The Ant-Man story is an excellent example of the fun that can be had with this hero. Ant-Man stories can turn the most mundane things into huge adventures … kind of like those Honey, I Shrunk the Kids movies. As for the Wolfpack tale: it makes for a great after-school special. Additionally, Leonardi’s Colossus cover looks fantastically detailed!

On Ebay: Marvel Comics Presents | Colossus | Man-Thing | Ant-Man | Wolfpack
On AtomicAvenue: Marvel Comics Presents | Colossus | Man-Thing | Ant-Man | Wolfpack

June 2, 2011

Famous Fanmail #61 Fred Hembeck

Filed under: Famous Fanmail — Doorman @ 7:46 am

You may not be surprised to learn that most people in the comic business grew up reading comic books. However, you might be interested in knowing what they were reading. Here’s a look at “Famous Fanmail”!

Fred Hembeck’s parody work has been featured in comics for around three decades now. At the age of 23, he got a letter published in Skull the Slayer #3 (cover date – January 1976), praising the creative team for its work on the book. Unfortunately for the title, in just a few issues it underwent more creative team changes than a book should endure in years, and it was quickly canceled at issue #8. However, the premise was indeed an interesting one but, be warned! If you’re going to read this series, it was canceled on a cliffhanger ending.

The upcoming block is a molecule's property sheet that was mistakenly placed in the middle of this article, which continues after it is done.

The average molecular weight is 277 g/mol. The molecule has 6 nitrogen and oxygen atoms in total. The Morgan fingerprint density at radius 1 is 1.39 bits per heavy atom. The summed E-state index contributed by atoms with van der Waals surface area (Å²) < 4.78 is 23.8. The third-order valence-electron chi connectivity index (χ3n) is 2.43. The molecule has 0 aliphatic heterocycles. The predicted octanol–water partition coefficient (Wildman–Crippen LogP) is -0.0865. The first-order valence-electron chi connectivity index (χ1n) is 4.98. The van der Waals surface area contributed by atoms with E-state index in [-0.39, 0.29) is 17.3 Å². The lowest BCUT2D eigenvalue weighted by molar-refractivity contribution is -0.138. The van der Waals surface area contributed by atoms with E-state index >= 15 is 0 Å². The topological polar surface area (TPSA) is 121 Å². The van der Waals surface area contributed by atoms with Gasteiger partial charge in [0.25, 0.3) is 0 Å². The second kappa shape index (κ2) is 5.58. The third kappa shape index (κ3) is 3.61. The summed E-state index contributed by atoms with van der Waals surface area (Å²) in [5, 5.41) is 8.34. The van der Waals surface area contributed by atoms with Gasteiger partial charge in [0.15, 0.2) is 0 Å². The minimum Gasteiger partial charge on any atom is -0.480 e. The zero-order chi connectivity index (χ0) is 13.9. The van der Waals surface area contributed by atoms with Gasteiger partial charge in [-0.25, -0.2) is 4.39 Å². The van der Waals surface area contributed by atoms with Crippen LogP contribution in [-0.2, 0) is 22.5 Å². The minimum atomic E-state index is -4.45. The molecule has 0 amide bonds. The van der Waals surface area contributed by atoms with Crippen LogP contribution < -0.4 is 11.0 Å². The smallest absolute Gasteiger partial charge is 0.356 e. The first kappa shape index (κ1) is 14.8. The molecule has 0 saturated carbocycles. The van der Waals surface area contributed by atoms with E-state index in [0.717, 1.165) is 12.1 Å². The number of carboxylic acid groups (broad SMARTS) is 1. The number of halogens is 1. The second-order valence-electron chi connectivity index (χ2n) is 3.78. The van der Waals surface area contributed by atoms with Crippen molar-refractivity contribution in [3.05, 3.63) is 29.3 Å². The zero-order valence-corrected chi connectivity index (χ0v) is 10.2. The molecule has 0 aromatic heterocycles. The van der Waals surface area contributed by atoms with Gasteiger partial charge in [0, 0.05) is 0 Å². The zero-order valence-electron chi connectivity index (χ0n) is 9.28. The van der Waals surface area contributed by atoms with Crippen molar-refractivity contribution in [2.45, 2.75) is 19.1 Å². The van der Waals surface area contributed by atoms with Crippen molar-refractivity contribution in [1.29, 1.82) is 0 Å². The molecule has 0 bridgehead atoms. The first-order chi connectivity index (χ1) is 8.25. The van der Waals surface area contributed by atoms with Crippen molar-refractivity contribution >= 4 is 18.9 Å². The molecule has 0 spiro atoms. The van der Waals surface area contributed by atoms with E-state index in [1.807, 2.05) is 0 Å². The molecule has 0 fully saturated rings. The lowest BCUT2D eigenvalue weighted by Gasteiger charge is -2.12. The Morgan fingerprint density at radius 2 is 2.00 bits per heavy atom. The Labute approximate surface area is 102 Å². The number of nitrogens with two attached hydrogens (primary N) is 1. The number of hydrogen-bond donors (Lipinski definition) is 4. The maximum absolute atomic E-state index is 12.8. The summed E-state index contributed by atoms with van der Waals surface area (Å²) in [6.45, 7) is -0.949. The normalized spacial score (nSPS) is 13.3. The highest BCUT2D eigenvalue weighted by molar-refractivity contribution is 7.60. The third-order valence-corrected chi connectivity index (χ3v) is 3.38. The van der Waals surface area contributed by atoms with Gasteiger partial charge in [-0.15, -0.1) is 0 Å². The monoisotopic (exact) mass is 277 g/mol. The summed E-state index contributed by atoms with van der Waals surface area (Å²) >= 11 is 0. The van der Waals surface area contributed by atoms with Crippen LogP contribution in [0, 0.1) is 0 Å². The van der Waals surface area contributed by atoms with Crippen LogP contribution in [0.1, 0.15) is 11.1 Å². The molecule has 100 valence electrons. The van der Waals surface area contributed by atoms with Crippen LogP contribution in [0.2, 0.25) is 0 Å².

Skull the Slayer letters page with Fred Hembeck

On Ebay: Skull the Slayer | Fred Hembeck
On AtomicAvenue: Skull the Slayer | Hembeck

June 1, 2011

Cyberspace Comics Market Report #10 June 2011

Filed under: Cyberspace Comics Market Report — Doorman @ 1:41 pm

Here’s a look back at the previous month in online comic sales.

Number of listings in eBay’s “comics” section: 1,492,592 (3.06% decrease from last month)
Number of those that are Cyberspace Comics listings: 7,205 (2.86% increase)
My “market share” of comic listings on eBay: .48272% (6.10% increase)

Number of eBay comic listings that are auctions: 72,144
Percentage of eBay comic listings up for auction: 4.83%

My current eBay feedback (unique): 11,823
My current eBay feedback (total): 24,424
My positive eBay feedback score: 100%

Position Dollar Sales # of Current Listings
First Underground (↑) Underground (848 listings)
Second Bad Girls (↓) Bad Girls (811 listings)
Third TPBs (↓) Marvel Comics (666 listings)
Fourth Marvel Comics Image Comics (581 listings)
Fifth Other Indies (↑) Other Indies (498 listings)

Number of listings on Atomic Avenue: 1,395,306 (4.0281% increase from last month)
Number of those that are in the Cyberspace Comics Store on Atomic Avenue: 34,971 (18.05% increase)
My “market share” of comic listings on AtomicAvenue: 2.5063% (13.47% increase)
My estimated “market share” of AtomicAvenue orders: 4.50%